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. Last Updated: 07/27/2016

Generals Mull Chechen Strategy

GROZNY, Chechnya -- Russian forces battered Chechnya with airstrikes and artillery Wednesday as Moscow's top brass considered whether to push deeper into the republic or hold their positions.

The Russians rained artillery shells on northwest Chechnya and carried out bombing raids in eastern Chechnya, Chechen officials said. There was no immediate word on casualties.

Defense Minister Igor Sergeyev said Russian forces may mount new offensives toward Grozny and other towns. Russia has given few indications of it s strategy, keeping the Chechens off guard and forcing them to spread their forces thinly on the ground. "Everything will depend on the situation," Sergeyev said.

Sergeyev claimed the Russians were encountering only "pockets of resistance" from Chechen fighters. Chechen leaders gave a different picture, describing heavy fighting in the face of the Russian advance.

Chechen Moslem clerics were expected to call for a "holy war" against Russia, Chechen Deputy Prime Minister Kazbek Makhashev told Interfax.

Chechen President Aslan Maskhadov, apparently aiming to establish order among the Chechen forces, on Wednesday declared that he was taking direct command of the armed forces. The Chechens are divided, with several powerful Islamic warlords opposed to Maskhadov's government.

It was not immediately clear how well the move would work. Since taking office in 1997, Maskhadov has been weak and unable to control the warlords.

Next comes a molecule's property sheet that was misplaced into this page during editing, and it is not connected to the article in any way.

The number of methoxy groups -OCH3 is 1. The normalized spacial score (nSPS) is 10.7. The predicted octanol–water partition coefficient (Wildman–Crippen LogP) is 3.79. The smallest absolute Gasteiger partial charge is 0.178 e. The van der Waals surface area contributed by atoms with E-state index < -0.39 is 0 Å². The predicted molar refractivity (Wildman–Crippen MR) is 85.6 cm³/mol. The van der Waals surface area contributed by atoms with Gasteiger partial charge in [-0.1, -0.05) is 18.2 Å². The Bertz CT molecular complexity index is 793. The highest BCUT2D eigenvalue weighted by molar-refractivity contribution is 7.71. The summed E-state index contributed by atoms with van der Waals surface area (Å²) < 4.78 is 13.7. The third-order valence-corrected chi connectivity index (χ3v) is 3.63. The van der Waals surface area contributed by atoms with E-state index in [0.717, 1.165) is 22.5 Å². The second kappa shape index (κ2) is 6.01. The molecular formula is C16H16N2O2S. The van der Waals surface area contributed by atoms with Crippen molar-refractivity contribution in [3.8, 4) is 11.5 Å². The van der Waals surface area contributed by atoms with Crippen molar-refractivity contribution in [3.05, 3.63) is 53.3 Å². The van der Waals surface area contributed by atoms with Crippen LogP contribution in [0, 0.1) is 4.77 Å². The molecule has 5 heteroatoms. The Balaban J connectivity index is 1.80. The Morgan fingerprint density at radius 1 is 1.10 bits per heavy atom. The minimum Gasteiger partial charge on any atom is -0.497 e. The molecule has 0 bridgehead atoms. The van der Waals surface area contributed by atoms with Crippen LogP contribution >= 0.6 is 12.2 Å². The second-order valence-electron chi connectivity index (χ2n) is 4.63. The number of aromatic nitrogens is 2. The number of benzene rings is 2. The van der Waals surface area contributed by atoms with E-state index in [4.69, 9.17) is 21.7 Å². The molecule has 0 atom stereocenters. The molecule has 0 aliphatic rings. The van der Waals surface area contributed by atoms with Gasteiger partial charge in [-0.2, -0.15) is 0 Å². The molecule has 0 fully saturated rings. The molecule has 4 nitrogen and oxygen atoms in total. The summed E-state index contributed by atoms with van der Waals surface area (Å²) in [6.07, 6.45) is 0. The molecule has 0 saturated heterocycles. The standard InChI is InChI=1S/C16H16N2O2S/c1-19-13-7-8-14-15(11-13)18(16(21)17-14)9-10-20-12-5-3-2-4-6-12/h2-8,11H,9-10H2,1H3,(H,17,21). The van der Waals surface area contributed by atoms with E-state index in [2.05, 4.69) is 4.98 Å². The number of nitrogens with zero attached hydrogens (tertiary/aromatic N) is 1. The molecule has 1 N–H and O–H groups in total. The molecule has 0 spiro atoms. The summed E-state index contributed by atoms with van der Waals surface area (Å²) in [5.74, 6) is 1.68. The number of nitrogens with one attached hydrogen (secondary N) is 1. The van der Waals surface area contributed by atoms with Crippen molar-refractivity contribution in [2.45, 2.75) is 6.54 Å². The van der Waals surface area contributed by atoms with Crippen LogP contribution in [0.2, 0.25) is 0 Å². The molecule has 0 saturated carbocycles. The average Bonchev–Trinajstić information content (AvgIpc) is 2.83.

Maskhadov has declared martial law and his government says the economy will be placed on war footing.

Russia stepped up its economic campaign against Chechnya, saying it would cut off all electricity supplies and withhold food shipments to ensure it was not used to sustain Chechen fighters.

Russia, which sent ground forces into Chechnya last week following weeks of heavy air attacks, claims to have seized the plains north of the Terek River that make up the northern third of the republic.

The Russians may halt on the Terek's north banks, where troops have been fortifying positions. Moving across the river would bring the Russians into hilly territory where Chechnya's outnumbered fighters could make devastating guerrilla attacks.

After suffering a devastating defeat in the 1994-96 war, Russia wants to limit losses in the latest fighting, which began after Chechnya-based Islamic guerrillas invaded neighboring Dagestan in August and September.

The streets of Grozny were largely deserted Wednesday. Some food markets were operating, but most of the men on the streets were in military uniforms.

The wing of a Russian Su-25 war plane that was shot down was placed on a pedestal in the central square in Grozny. The plane was one of two that the Chechen fighters have brought down in recent days.

"I am happy that this aircraft was shot down," said a woman who gave her name only as Rosa. "It means the Russians can't bomb us with impunity."

Chechen fighters hit a Russian Sukhoi-24 late Monday with a missile near Urus-Martan, some 20 kilometers southwest of Grozny. The crew did not have time to eject and the plane crashed in an explosion.

The Russian air force acknowledged losing the plane, which was searching for the Sukhoi-25 attack plane that had gone down in the area a day earlier.

The Russians have been bombing Chechnya for several weeks, and many of the attacks have been concentrated in and around Grozny, destroying oil refineries, brick yards and suspected bases of Islamic militants.

The raids have prompted at least 125,000 civilians to flee Chechnya, with most of them heading to the neighboring republic of Ingushetia. The influx is straining resources in Ingushetia, an impoverished republic that had just over 300,000 people before the refugee flood began.

"The local hospitals ... just cannot provide the sick refugees with medical aid,'' Ingush President Ruslan Aushev said, Interfax reported. "Children sleep on the ground and have very few warm clothes."